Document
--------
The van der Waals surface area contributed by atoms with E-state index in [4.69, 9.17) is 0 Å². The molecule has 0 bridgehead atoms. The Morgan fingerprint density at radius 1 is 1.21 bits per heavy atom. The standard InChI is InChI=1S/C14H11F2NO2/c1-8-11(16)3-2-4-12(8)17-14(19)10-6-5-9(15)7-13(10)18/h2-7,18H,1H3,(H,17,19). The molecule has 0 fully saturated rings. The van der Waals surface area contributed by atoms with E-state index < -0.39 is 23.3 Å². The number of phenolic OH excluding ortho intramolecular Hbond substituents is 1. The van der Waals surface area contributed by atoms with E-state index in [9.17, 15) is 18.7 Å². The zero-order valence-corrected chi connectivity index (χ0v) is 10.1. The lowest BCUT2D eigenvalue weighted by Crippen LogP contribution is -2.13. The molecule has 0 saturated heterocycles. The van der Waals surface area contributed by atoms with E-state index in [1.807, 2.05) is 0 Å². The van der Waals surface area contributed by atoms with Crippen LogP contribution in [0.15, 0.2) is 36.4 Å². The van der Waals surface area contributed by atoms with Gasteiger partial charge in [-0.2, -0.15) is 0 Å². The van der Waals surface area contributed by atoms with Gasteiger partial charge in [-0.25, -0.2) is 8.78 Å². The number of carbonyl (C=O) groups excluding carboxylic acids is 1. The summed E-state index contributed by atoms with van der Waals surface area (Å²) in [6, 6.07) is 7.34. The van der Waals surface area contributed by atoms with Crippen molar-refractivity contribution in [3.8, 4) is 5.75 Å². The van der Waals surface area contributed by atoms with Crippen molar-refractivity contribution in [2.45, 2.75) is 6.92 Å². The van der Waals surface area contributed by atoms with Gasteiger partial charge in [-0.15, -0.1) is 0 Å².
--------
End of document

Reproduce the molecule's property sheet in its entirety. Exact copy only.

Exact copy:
The van der Waals surface area contributed by atoms with E-state index in [4.69, 9.17) is 0 Å². The molecule has 0 bridgehead atoms. The Morgan fingerprint density at radius 1 is 1.21 bits per heavy atom. The standard InChI is InChI=1S/C14H11F2NO2/c1-8-11(16)3-2-4-12(8)17-14(19)10-6-5-9(15)7-13(10)18/h2-7,18H,1H3,(H,17,19). The molecule has 0 fully saturated rings. The van der Waals surface area contributed by atoms with E-state index < -0.39 is 23.3 Å². The number of phenolic OH excluding ortho intramolecular Hbond substituents is 1. The van der Waals surface area contributed by atoms with E-state index in [9.17, 15) is 18.7 Å². The zero-order valence-corrected chi connectivity index (χ0v) is 10.1. The lowest BCUT2D eigenvalue weighted by Crippen LogP contribution is -2.13. The molecule has 0 saturated heterocycles. The van der Waals surface area contributed by atoms with E-state index in [1.807, 2.05) is 0 Å². The van der Waals surface area contributed by atoms with Crippen LogP contribution in [0.15, 0.2) is 36.4 Å². The van der Waals surface area contributed by atoms with Gasteiger partial charge in [-0.2, -0.15) is 0 Å². The van der Waals surface area contributed by atoms with Gasteiger partial charge in [-0.25, -0.2) is 8.78 Å². The number of carbonyl (C=O) groups excluding carboxylic acids is 1. The summed E-state index contributed by atoms with van der Waals surface area (Å²) in [6, 6.07) is 7.34. The van der Waals surface area contributed by atoms with Crippen molar-refractivity contribution in [3.8, 4) is 5.75 Å². The van der Waals surface area contributed by atoms with Crippen molar-refractivity contribution in [2.45, 2.75) is 6.92 Å². The van der Waals surface area contributed by atoms with Gasteiger partial charge in [-0.15, -0.1) is 0 Å².